• U.S.

The Speaker’s Wrong Stuff

3 minute read
Margaret Carlson

Rumors about the financial dealings of Speaker of the House Jim Wright have been accumulating for years, like interest at the troubled savings and loan associations he has been accused of helping a little too much. But the allegations took on a new seriousness two weeks ago, when the citizens’ lobby Common Cause, followed several days later by 72 Republican Congressmen, asked the House ethics committee to investigate.

Together the two requests touch on most of Wright’s questionable financial dealings. These include his intervention with Anwar Sadat on behalf of a businessman friend seeking oil rights in Egypt and similar intervention at the Interior Department to influence the award of gas leases to a company in which Wright had a $15,000 investment. Wright is said to have sought special help for a savings and loan in Texas headed by one of his largest fund raisers. A recent allegation concerns 55% book royalties (10% to 15% is standard) that Wright has received for a cut-and-paste collection of speeches and anecdotes published by Texas Friend William Carlos Moore. Over the past 13 years, Moore’s businesses have received some $634,000 in consulting fees from Wright’s re-election committee, leading to the suspicion that Wright is using the excessive royalties to convert the campaign funds to his personal use.

Why this, why now? For years Wright has been operating in an ethical no- man’s-land occupied by many members of Congress: that safe, vast expanse between a simple thanks for services performed and an envelope stuffed with cash. Congressman Newt Gingrich, who led the Republican move against the Speaker, did not include the allegations concerning the Texas savings and loan associations, perhaps because other Congressmen could be open to criticism for similar activity. Gingrich faced embarrassment, anyway, when it was revealed that he kept a $13,000 advance for a book he never wrote.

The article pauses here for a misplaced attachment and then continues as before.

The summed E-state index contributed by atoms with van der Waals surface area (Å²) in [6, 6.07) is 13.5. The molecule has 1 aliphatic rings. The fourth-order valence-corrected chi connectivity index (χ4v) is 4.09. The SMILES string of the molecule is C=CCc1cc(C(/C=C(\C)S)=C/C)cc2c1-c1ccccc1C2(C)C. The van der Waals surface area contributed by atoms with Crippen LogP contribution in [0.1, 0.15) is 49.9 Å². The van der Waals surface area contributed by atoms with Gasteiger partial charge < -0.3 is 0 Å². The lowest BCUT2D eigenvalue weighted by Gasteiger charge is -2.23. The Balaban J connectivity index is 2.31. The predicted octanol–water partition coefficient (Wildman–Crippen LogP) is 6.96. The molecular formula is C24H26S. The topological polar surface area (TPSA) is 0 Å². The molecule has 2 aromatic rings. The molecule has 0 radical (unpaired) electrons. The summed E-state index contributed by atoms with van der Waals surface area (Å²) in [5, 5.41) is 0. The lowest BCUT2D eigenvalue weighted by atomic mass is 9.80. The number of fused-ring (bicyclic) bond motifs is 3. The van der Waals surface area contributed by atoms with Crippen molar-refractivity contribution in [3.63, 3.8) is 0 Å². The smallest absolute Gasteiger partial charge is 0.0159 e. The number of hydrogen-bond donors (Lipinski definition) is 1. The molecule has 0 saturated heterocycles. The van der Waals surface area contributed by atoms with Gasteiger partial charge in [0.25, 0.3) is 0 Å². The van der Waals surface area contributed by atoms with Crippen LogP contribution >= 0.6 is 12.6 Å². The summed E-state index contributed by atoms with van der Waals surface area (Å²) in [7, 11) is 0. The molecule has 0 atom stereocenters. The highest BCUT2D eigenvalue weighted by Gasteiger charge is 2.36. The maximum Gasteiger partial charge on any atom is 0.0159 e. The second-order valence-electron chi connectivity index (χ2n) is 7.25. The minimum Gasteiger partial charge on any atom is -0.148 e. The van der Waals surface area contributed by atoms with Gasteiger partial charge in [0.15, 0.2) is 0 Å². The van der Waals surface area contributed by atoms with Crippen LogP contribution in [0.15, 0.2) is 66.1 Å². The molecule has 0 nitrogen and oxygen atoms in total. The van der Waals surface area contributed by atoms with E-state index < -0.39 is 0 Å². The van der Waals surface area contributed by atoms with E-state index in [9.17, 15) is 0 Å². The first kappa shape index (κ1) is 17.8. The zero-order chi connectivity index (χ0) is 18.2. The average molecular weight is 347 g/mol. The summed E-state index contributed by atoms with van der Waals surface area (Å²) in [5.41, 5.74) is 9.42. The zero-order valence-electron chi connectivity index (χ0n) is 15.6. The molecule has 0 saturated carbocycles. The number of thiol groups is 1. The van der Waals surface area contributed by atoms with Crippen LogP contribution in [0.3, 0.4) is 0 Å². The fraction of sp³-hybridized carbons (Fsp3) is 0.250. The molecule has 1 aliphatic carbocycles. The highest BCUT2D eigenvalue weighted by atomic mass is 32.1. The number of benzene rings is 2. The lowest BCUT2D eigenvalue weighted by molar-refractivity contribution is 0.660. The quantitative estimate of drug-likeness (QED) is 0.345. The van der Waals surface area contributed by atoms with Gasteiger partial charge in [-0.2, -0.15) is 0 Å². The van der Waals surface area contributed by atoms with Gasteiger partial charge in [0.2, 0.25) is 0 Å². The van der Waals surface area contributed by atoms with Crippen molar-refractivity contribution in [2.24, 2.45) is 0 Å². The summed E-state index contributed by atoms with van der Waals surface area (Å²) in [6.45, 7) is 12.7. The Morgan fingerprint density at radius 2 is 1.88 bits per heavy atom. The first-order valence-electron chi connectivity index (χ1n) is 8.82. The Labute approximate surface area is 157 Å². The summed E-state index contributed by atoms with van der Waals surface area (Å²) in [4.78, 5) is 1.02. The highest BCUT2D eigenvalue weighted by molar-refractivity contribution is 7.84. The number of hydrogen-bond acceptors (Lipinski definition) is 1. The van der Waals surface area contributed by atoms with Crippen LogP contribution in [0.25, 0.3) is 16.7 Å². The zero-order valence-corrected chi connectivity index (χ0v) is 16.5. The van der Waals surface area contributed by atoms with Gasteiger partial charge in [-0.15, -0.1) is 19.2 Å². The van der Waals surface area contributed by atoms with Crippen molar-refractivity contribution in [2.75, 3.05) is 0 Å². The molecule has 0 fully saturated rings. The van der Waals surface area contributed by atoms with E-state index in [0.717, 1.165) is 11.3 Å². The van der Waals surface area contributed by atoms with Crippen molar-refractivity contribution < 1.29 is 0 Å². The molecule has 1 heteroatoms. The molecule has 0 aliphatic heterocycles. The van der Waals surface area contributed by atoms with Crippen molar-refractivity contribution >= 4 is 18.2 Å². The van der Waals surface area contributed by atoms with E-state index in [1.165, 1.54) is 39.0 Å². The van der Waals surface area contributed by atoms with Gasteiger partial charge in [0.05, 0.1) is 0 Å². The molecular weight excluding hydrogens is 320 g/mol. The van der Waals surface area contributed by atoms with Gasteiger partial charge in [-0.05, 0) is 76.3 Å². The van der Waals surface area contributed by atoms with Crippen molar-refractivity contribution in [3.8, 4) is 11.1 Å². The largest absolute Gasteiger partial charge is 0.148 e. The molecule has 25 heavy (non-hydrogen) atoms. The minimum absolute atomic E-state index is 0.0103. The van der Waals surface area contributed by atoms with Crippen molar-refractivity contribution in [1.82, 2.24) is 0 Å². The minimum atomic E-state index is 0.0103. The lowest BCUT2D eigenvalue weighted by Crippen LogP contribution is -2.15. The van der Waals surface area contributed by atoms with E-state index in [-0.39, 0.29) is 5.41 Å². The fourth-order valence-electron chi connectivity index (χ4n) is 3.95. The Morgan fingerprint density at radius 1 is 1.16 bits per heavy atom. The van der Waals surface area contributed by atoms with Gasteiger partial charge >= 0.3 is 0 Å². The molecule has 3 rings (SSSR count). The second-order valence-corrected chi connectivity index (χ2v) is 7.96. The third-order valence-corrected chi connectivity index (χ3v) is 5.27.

Congressional Republicans, already stung by association with the “sleaze factor” in the Reagan Administration, find the potential for a so’s-your-old-man response a small price to pay for throwing a cloud over the man who is the highest-ranking Democrat in the country and who will be banging the gavel at this summer’s Democratic Convention. At midweek Vice President George Bush played this game when he turned questions about the ethics of Attorney General Edwin Meese into a call for an independent counsel to investigate Wright.

The unprecedented charges against a Speaker underscore Republicans’ resentment of his conduct since he replaced Tip O’Neill 18 months ago. Wright has none of the camaraderie that O’Neill used to keep harmony in the House. The Republicans accuse Wright of ramming bills onto the House floor, bypassing committees and avoiding amendments.

No one expects the fallout from the Speaker’s problems to be as serious as that from Meese’s, but Gingrich and his colleagues have reduced the value of sleaze as a campaign issue by demonstrating its bipartisan nature. There may be more damage to the tradition of stilted politeness among lawmakers, who call one another “distinguished colleague” no matter what the circumstances. When asked his feelings toward Gingrich after the complaint was filed, Wright, in high Texas dudgeon, said they are similar to those “of a fire hydrant for a dog.”

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